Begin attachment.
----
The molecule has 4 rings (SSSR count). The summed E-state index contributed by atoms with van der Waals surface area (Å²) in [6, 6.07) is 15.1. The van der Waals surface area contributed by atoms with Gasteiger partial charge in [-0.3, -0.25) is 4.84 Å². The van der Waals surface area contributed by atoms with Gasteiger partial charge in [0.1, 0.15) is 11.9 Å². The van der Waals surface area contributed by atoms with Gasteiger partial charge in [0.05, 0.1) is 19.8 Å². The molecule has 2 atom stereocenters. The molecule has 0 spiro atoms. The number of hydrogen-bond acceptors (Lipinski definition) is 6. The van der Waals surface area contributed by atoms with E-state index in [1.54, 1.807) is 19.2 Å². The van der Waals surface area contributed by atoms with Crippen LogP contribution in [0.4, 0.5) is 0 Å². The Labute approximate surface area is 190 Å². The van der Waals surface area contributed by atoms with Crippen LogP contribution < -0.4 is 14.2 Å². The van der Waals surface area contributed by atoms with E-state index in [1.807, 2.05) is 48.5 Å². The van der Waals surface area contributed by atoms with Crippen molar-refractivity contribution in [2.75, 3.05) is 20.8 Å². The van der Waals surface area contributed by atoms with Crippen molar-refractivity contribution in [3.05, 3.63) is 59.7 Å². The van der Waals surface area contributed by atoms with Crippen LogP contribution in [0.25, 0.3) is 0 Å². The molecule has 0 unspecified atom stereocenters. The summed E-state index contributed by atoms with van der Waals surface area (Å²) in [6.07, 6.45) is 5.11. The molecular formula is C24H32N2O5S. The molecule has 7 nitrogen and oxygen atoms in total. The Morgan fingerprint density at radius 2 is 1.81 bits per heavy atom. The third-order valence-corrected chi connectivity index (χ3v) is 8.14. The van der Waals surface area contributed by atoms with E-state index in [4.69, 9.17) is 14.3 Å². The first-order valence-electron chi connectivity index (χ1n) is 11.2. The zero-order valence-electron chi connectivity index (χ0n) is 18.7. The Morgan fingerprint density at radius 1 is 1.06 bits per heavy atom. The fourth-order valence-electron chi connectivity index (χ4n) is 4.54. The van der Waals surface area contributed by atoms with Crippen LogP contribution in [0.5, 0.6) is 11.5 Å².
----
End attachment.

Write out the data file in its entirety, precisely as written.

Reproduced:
The molecule has 4 rings (SSSR count). The summed E-state index contributed by atoms with van der Waals surface area (Å²) in [6, 6.07) is 15.1. The van der Waals surface area contributed by atoms with Gasteiger partial charge in [-0.3, -0.25) is 4.84 Å². The van der Waals surface area contributed by atoms with Gasteiger partial charge in [0.1, 0.15) is 11.9 Å². The van der Waals surface area contributed by atoms with Gasteiger partial charge in [0.05, 0.1) is 19.8 Å². The molecule has 2 atom stereocenters. The molecule has 0 spiro atoms. The number of hydrogen-bond acceptors (Lipinski definition) is 6. The van der Waals surface area contributed by atoms with E-state index in [1.54, 1.807) is 19.2 Å². The van der Waals surface area contributed by atoms with Crippen LogP contribution in [0.4, 0.5) is 0 Å². The Labute approximate surface area is 190 Å². The van der Waals surface area contributed by atoms with Crippen LogP contribution < -0.4 is 14.2 Å². The van der Waals surface area contributed by atoms with E-state index in [1.807, 2.05) is 48.5 Å². The van der Waals surface area contributed by atoms with Crippen molar-refractivity contribution in [2.75, 3.05) is 20.8 Å². The van der Waals surface area contributed by atoms with Crippen molar-refractivity contribution in [3.05, 3.63) is 59.7 Å². The van der Waals surface area contributed by atoms with Crippen LogP contribution in [0.25, 0.3) is 0 Å². The molecule has 0 unspecified atom stereocenters. The summed E-state index contributed by atoms with van der Waals surface area (Å²) in [6.07, 6.45) is 5.11. The molecular formula is C24H32N2O5S. The molecule has 7 nitrogen and oxygen atoms in total. The Morgan fingerprint density at radius 2 is 1.81 bits per heavy atom. The third-order valence-corrected chi connectivity index (χ3v) is 8.14. The van der Waals surface area contributed by atoms with E-state index in [4.69, 9.17) is 14.3 Å². The first-order valence-electron chi connectivity index (χ1n) is 11.2. The zero-order valence-electron chi connectivity index (χ0n) is 18.7. The Morgan fingerprint density at radius 1 is 1.06 bits per heavy atom. The fourth-order valence-electron chi connectivity index (χ4n) is 4.54. The van der Waals surface area contributed by atoms with Crippen LogP contribution in [0.5, 0.6) is 11.5 Å².